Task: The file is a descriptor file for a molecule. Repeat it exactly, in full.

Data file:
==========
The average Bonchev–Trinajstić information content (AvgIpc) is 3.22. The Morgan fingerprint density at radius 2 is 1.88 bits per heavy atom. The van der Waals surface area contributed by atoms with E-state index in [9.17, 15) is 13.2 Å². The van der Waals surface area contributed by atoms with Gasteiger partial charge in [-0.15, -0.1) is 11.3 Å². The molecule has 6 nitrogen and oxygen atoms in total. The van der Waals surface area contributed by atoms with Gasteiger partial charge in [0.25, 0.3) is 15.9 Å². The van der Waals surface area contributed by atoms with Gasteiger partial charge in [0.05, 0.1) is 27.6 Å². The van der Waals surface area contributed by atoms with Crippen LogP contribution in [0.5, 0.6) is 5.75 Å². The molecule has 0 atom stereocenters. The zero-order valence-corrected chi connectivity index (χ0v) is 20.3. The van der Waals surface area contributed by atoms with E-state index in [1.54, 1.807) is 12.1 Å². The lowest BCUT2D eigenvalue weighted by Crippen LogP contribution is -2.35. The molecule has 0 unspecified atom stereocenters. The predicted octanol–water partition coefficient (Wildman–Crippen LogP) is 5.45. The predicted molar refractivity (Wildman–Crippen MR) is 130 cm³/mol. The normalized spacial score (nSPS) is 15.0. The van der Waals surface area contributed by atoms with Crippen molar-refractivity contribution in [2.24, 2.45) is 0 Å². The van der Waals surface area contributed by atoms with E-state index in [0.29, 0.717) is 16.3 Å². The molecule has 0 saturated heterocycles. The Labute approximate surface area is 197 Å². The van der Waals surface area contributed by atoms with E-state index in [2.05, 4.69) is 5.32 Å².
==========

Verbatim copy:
The average Bonchev–Trinajstić information content (AvgIpc) is 3.22. The Morgan fingerprint density at radius 2 is 1.88 bits per heavy atom. The van der Waals surface area contributed by atoms with E-state index in [9.17, 15) is 13.2 Å². The van der Waals surface area contributed by atoms with Gasteiger partial charge in [-0.15, -0.1) is 11.3 Å². The molecule has 6 nitrogen and oxygen atoms in total. The van der Waals surface area contributed by atoms with Gasteiger partial charge in [0.25, 0.3) is 15.9 Å². The van der Waals surface area contributed by atoms with Gasteiger partial charge in [0.05, 0.1) is 27.6 Å². The van der Waals surface area contributed by atoms with Crippen LogP contribution in [0.5, 0.6) is 5.75 Å². The molecule has 0 atom stereocenters. The zero-order valence-corrected chi connectivity index (χ0v) is 20.3. The van der Waals surface area contributed by atoms with E-state index in [1.54, 1.807) is 12.1 Å². The lowest BCUT2D eigenvalue weighted by Crippen LogP contribution is -2.35. The molecule has 0 unspecified atom stereocenters. The predicted octanol–water partition coefficient (Wildman–Crippen LogP) is 5.45. The predicted molar refractivity (Wildman–Crippen MR) is 130 cm³/mol. The normalized spacial score (nSPS) is 15.0. The van der Waals surface area contributed by atoms with Crippen molar-refractivity contribution in [2.24, 2.45) is 0 Å². The van der Waals surface area contributed by atoms with E-state index in [0.29, 0.717) is 16.3 Å². The molecule has 0 saturated heterocycles. The Labute approximate surface area is 197 Å². The van der Waals surface area contributed by atoms with E-state index in [2.05, 4.69) is 5.32 Å².